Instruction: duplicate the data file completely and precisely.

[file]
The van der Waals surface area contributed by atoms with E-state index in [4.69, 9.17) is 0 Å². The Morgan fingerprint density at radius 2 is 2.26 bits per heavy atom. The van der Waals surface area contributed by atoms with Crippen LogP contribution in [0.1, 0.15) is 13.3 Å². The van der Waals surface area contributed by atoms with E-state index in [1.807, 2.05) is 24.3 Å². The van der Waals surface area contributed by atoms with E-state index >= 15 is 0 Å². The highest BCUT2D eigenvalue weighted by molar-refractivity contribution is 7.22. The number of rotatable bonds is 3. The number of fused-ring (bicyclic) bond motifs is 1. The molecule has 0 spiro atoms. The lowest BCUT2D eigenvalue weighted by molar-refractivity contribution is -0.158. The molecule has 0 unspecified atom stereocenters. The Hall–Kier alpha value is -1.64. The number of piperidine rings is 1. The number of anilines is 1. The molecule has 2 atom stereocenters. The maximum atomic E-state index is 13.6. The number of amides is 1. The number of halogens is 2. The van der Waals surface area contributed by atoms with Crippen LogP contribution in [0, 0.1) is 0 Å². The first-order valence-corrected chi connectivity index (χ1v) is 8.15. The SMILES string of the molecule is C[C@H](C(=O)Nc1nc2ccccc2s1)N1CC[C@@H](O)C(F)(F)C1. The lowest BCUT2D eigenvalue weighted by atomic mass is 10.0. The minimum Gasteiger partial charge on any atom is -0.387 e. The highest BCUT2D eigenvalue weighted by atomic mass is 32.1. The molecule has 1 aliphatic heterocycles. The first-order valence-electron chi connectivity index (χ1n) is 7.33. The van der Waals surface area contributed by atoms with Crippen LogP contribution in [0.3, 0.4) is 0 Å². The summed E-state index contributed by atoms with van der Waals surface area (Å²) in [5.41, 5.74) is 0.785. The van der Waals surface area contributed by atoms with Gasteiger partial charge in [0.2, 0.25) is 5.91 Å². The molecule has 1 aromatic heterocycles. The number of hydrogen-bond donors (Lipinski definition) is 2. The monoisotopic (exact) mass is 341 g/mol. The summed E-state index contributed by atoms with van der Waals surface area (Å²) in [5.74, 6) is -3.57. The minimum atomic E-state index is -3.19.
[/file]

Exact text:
The van der Waals surface area contributed by atoms with E-state index in [4.69, 9.17) is 0 Å². The Morgan fingerprint density at radius 2 is 2.26 bits per heavy atom. The van der Waals surface area contributed by atoms with Crippen LogP contribution in [0.1, 0.15) is 13.3 Å². The van der Waals surface area contributed by atoms with E-state index in [1.807, 2.05) is 24.3 Å². The van der Waals surface area contributed by atoms with E-state index >= 15 is 0 Å². The highest BCUT2D eigenvalue weighted by molar-refractivity contribution is 7.22. The number of rotatable bonds is 3. The number of fused-ring (bicyclic) bond motifs is 1. The molecule has 0 spiro atoms. The lowest BCUT2D eigenvalue weighted by molar-refractivity contribution is -0.158. The molecule has 0 unspecified atom stereocenters. The Hall–Kier alpha value is -1.64. The number of piperidine rings is 1. The number of anilines is 1. The molecule has 2 atom stereocenters. The maximum atomic E-state index is 13.6. The number of amides is 1. The number of halogens is 2. The van der Waals surface area contributed by atoms with Crippen LogP contribution in [0, 0.1) is 0 Å². The first-order valence-corrected chi connectivity index (χ1v) is 8.15. The SMILES string of the molecule is C[C@H](C(=O)Nc1nc2ccccc2s1)N1CC[C@@H](O)C(F)(F)C1. The lowest BCUT2D eigenvalue weighted by atomic mass is 10.0. The minimum Gasteiger partial charge on any atom is -0.387 e. The highest BCUT2D eigenvalue weighted by atomic mass is 32.1. The molecule has 1 aliphatic heterocycles. The first-order valence-electron chi connectivity index (χ1n) is 7.33. The van der Waals surface area contributed by atoms with Crippen LogP contribution in [0.3, 0.4) is 0 Å². The summed E-state index contributed by atoms with van der Waals surface area (Å²) in [5.41, 5.74) is 0.785. The van der Waals surface area contributed by atoms with Gasteiger partial charge in [0.2, 0.25) is 5.91 Å². The molecule has 1 aromatic heterocycles. The number of hydrogen-bond donors (Lipinski definition) is 2. The monoisotopic (exact) mass is 341 g/mol. The summed E-state index contributed by atoms with van der Waals surface area (Å²) in [5.74, 6) is -3.57. The minimum atomic E-state index is -3.19.